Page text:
This work is not currently on view.
raku and horsetail fired clay, porcelain, glass beads, red oak, feathers, rawhide, and paint
- Dimensions (H x W x D)
60 in x 72 in x 18 in
- Collection Area
Native American Art; Northwest Art; Modern and Contemporary Art
Ceremonial and Ritual Objects
- Object Type
- Cultural Group
- Credit Line
Gift of the Native American Art Council
- Accession Number
© Phillip Charette
Phillip Charette, whose Yup'ik name Aarnaquq was handed down in his family, is an artist who sees inspiration in traditional forms and creates visually potent statements using a variety of contemporary media. Historically, Yup'ik shamans used Amikuk masks in their healing ceremonies as a portal to travel into the spiritual world. Although the traditional style of Yup'ik mask was carved from wood, Charette uses a range of ceramic techniques to achieve the desired results and even models the clay to simulate the adze marks that appear on the surface of wooden masks. He researches every detail and each aspect has a symbolic reference. For example, the white paint around the eyes represent snow goggles and the red on the lips and interior of the nostrils represents blood, signifying the mask's strength, while the porcelain teeth are a reminder of the dangerous and powerful beings that inhabit the spiritual world.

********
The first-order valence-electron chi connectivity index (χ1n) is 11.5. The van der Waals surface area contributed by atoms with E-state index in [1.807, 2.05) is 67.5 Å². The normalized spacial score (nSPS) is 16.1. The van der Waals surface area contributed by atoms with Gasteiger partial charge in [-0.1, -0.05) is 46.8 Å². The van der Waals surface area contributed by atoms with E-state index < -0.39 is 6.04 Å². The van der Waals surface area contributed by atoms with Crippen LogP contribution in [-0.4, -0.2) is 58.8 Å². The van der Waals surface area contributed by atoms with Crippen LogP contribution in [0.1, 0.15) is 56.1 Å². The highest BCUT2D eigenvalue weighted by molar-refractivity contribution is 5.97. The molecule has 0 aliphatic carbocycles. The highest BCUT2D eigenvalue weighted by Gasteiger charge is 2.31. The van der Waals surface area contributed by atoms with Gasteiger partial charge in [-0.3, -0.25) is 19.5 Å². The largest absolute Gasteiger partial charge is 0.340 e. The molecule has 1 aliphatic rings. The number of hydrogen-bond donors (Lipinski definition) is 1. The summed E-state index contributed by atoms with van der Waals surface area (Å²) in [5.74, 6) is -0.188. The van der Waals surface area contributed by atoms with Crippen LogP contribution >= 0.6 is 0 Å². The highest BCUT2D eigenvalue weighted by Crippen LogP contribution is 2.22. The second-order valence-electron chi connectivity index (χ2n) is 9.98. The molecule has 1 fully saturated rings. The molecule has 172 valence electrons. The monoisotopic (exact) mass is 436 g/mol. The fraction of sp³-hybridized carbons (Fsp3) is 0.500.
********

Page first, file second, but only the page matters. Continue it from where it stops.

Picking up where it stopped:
2015 Paradise: Fallen Fruit Portland Art Museum